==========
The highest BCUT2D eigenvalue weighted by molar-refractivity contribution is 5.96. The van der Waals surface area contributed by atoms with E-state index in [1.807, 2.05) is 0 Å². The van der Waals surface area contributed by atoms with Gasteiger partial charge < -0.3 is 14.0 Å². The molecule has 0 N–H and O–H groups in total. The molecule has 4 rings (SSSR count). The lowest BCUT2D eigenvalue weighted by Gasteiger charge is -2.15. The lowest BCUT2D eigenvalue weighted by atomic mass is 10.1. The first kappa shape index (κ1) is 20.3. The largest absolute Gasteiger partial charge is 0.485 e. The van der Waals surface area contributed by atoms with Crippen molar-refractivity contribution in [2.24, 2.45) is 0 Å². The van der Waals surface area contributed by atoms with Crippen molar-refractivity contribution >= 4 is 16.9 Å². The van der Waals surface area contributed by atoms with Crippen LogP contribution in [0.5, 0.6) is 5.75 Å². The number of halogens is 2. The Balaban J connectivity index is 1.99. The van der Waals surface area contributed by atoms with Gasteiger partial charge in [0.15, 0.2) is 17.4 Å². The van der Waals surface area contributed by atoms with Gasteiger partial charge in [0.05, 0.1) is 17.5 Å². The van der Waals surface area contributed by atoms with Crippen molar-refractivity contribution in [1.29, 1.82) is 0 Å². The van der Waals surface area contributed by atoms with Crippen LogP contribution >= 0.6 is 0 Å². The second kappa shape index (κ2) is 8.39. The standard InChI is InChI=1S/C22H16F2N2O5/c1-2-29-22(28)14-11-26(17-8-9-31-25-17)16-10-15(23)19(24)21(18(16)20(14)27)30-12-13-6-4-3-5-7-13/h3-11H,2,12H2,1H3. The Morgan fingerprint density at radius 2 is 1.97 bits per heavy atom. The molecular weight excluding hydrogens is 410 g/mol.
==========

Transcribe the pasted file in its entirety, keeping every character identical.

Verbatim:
The highest BCUT2D eigenvalue weighted by molar-refractivity contribution is 5.96. The van der Waals surface area contributed by atoms with E-state index in [1.807, 2.05) is 0 Å². The van der Waals surface area contributed by atoms with Gasteiger partial charge < -0.3 is 14.0 Å². The molecule has 0 N–H and O–H groups in total. The molecule has 4 rings (SSSR count). The lowest BCUT2D eigenvalue weighted by Gasteiger charge is -2.15. The lowest BCUT2D eigenvalue weighted by atomic mass is 10.1. The first kappa shape index (κ1) is 20.3. The largest absolute Gasteiger partial charge is 0.485 e. The van der Waals surface area contributed by atoms with Crippen molar-refractivity contribution in [2.24, 2.45) is 0 Å². The van der Waals surface area contributed by atoms with Crippen molar-refractivity contribution >= 4 is 16.9 Å². The van der Waals surface area contributed by atoms with Crippen LogP contribution in [0.5, 0.6) is 5.75 Å². The number of halogens is 2. The Balaban J connectivity index is 1.99. The van der Waals surface area contributed by atoms with Gasteiger partial charge in [0.15, 0.2) is 17.4 Å². The van der Waals surface area contributed by atoms with Gasteiger partial charge in [0.05, 0.1) is 17.5 Å². The van der Waals surface area contributed by atoms with Crippen molar-refractivity contribution in [1.29, 1.82) is 0 Å². The van der Waals surface area contributed by atoms with Crippen LogP contribution >= 0.6 is 0 Å². The second kappa shape index (κ2) is 8.39. The standard InChI is InChI=1S/C22H16F2N2O5/c1-2-29-22(28)14-11-26(17-8-9-31-25-17)16-10-15(23)19(24)21(18(16)20(14)27)30-12-13-6-4-3-5-7-13/h3-11H,2,12H2,1H3. The Morgan fingerprint density at radius 2 is 1.97 bits per heavy atom. The molecular weight excluding hydrogens is 410 g/mol.